An illustration technique that takes skill

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I just stumbled upon a very nice illustration technique called, “Imitating A Scanner Darkly”. Be forewarned though—it’s not for amateurs! Unlike so many Photoshop and Illustrator techniques these days, this technique contains no filters or fancy plug-ins that do the creative work for you. You actually need to know how to draw to make this one work. So, artists and illustrators, step up! This is a fabulous effect and very well done. Kudos to author/illustrator Aaron Sacco.
If you really want a shortcut for this technique, you could use Photoshop to adjust the original photo in step one. Depending on the photograph, you could bring the image into Photoshop, create a Posterize adjustment layer, and then create a Black & White adjustment layer. Then fiddle around with the settings (or the stacking order) on both layers to get more simplified shapes in your photo. Then save the file and start with his step 1. Either way, you still need to draw all those shapes with the pen tool.

Digital tools certainly speed things up in many ways. But they cannot speed up the time it takes to draw something from scratch like this. No matter, it is well worth the time spent because the quality of the drawing is what makes or breaks the illustration, right?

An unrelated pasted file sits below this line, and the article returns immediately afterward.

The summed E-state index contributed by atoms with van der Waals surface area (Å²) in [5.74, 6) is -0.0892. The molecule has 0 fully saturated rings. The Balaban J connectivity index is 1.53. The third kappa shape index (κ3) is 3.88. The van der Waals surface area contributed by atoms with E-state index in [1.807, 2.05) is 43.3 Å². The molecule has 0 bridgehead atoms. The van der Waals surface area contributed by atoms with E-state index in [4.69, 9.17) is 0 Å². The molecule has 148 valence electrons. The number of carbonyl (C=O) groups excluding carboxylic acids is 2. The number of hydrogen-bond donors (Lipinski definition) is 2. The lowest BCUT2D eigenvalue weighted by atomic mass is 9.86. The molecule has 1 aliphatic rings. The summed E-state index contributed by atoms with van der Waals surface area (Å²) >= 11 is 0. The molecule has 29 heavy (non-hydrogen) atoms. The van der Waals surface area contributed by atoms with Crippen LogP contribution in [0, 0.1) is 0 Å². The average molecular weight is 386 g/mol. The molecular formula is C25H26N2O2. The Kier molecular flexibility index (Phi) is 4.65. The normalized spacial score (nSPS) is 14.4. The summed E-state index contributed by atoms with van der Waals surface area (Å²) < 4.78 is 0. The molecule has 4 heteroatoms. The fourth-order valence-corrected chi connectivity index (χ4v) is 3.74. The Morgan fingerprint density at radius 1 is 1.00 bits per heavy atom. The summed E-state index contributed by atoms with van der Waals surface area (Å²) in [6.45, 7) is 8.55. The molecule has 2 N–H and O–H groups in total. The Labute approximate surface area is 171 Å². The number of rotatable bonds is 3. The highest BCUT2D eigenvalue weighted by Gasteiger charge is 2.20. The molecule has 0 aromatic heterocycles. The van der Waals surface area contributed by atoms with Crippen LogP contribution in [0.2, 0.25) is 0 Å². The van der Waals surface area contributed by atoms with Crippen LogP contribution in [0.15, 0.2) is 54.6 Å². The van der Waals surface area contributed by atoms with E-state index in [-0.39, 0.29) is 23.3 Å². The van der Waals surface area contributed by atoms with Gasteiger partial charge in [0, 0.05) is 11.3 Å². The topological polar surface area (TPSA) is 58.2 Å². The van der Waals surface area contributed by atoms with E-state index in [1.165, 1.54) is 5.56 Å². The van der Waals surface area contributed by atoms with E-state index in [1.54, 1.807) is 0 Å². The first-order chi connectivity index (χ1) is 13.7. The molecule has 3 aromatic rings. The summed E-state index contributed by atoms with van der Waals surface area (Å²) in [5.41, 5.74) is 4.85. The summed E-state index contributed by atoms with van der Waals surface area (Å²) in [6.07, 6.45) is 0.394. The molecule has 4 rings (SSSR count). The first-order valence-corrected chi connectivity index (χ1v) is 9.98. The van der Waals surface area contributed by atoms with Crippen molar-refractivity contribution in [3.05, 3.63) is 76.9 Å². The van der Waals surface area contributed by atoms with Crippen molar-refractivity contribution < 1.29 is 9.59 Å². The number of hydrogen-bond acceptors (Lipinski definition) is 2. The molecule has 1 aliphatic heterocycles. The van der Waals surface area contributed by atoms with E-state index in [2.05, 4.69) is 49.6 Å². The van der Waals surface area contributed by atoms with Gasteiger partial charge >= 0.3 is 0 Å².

12 thoughts on “An illustration technique that takes skill

  1. What a great technique! Thanks for the tips on how to do your own!

    I have my own technique for creating black and white drawings and watercolors from photographs, but I will have to try this technique out too!

  2. It’s very good work!

    I am also doing a digital illustration of table top product without any scanning,
    photograph or photographic guidence helping with layer & paths in Adobe Photoshop 7.0. It’s in 7×5 inches 300 dpi resolution & looks like better than photograph. I have
    psd files also with seperate layers. On which e-mail I can send you my work? Even I want to show it to Adobe also. pls. guide me. Thank you!

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